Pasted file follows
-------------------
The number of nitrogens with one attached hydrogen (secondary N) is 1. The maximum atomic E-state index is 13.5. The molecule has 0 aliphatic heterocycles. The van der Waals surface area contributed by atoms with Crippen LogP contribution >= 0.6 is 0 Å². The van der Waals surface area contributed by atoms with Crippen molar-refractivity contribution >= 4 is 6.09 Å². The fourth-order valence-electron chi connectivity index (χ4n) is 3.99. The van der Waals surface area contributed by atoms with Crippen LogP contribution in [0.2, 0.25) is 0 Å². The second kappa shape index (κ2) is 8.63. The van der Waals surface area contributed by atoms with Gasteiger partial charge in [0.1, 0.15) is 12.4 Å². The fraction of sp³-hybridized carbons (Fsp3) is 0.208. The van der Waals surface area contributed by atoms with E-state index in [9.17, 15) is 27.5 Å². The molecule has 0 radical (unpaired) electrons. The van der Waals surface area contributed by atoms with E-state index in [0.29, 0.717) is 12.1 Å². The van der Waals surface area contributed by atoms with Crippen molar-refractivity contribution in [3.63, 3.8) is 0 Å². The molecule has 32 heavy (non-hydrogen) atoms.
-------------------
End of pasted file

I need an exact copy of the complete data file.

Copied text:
The number of nitrogens with one attached hydrogen (secondary N) is 1. The maximum atomic E-state index is 13.5. The molecule has 0 aliphatic heterocycles. The van der Waals surface area contributed by atoms with Crippen LogP contribution >= 0.6 is 0 Å². The van der Waals surface area contributed by atoms with Crippen molar-refractivity contribution >= 4 is 6.09 Å². The fourth-order valence-electron chi connectivity index (χ4n) is 3.99. The van der Waals surface area contributed by atoms with Crippen LogP contribution in [0.2, 0.25) is 0 Å². The second kappa shape index (κ2) is 8.63. The van der Waals surface area contributed by atoms with Gasteiger partial charge in [0.1, 0.15) is 12.4 Å². The fraction of sp³-hybridized carbons (Fsp3) is 0.208. The van der Waals surface area contributed by atoms with E-state index in [9.17, 15) is 27.5 Å². The molecule has 0 radical (unpaired) electrons. The van der Waals surface area contributed by atoms with E-state index in [0.29, 0.717) is 12.1 Å². The van der Waals surface area contributed by atoms with Crippen molar-refractivity contribution in [3.63, 3.8) is 0 Å². The molecule has 32 heavy (non-hydrogen) atoms.